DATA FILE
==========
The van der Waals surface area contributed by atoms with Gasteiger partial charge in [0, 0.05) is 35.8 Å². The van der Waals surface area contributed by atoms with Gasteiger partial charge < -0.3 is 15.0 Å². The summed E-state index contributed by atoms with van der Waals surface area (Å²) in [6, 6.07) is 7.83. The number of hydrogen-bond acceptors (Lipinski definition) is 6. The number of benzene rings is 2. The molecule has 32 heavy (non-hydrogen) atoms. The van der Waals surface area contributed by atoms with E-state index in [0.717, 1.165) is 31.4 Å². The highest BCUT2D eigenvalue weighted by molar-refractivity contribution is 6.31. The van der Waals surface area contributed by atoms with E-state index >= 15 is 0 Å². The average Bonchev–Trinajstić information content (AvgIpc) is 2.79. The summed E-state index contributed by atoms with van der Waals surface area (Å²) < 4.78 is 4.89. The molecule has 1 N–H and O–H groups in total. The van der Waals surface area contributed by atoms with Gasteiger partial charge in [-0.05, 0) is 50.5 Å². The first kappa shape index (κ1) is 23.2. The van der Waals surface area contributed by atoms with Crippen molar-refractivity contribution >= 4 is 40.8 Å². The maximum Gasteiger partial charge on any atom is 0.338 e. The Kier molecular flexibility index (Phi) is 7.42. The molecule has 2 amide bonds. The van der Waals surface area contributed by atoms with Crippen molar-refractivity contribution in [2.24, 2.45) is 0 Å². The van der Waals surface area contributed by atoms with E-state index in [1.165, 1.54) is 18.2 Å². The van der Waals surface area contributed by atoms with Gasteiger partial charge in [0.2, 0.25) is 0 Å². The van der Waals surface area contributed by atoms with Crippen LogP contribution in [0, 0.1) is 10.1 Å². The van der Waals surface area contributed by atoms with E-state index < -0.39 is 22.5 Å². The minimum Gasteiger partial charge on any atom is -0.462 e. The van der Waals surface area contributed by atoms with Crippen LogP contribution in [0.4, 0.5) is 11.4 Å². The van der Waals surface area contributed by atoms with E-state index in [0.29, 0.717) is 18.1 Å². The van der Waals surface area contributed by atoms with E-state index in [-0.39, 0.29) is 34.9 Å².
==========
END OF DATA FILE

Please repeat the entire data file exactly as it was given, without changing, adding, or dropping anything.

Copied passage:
The van der Waals surface area contributed by atoms with Gasteiger partial charge in [0, 0.05) is 35.8 Å². The van der Waals surface area contributed by atoms with Gasteiger partial charge < -0.3 is 15.0 Å². The summed E-state index contributed by atoms with van der Waals surface area (Å²) in [6, 6.07) is 7.83. The number of hydrogen-bond acceptors (Lipinski definition) is 6. The number of benzene rings is 2. The molecule has 32 heavy (non-hydrogen) atoms. The van der Waals surface area contributed by atoms with E-state index in [0.717, 1.165) is 31.4 Å². The highest BCUT2D eigenvalue weighted by molar-refractivity contribution is 6.31. The van der Waals surface area contributed by atoms with E-state index >= 15 is 0 Å². The average Bonchev–Trinajstić information content (AvgIpc) is 2.79. The summed E-state index contributed by atoms with van der Waals surface area (Å²) < 4.78 is 4.89. The molecule has 1 N–H and O–H groups in total. The van der Waals surface area contributed by atoms with Gasteiger partial charge in [-0.05, 0) is 50.5 Å². The first kappa shape index (κ1) is 23.2. The van der Waals surface area contributed by atoms with Crippen molar-refractivity contribution >= 4 is 40.8 Å². The maximum Gasteiger partial charge on any atom is 0.338 e. The Kier molecular flexibility index (Phi) is 7.42. The molecule has 2 amide bonds. The van der Waals surface area contributed by atoms with Crippen molar-refractivity contribution in [2.24, 2.45) is 0 Å². The van der Waals surface area contributed by atoms with E-state index in [1.165, 1.54) is 18.2 Å². The van der Waals surface area contributed by atoms with Gasteiger partial charge in [0.2, 0.25) is 0 Å². The van der Waals surface area contributed by atoms with Crippen LogP contribution in [0, 0.1) is 10.1 Å². The van der Waals surface area contributed by atoms with E-state index < -0.39 is 22.5 Å². The minimum Gasteiger partial charge on any atom is -0.462 e. The van der Waals surface area contributed by atoms with Crippen LogP contribution in [0.4, 0.5) is 11.4 Å². The van der Waals surface area contributed by atoms with E-state index in [0.29, 0.717) is 18.1 Å². The van der Waals surface area contributed by atoms with E-state index in [-0.39, 0.29) is 34.9 Å².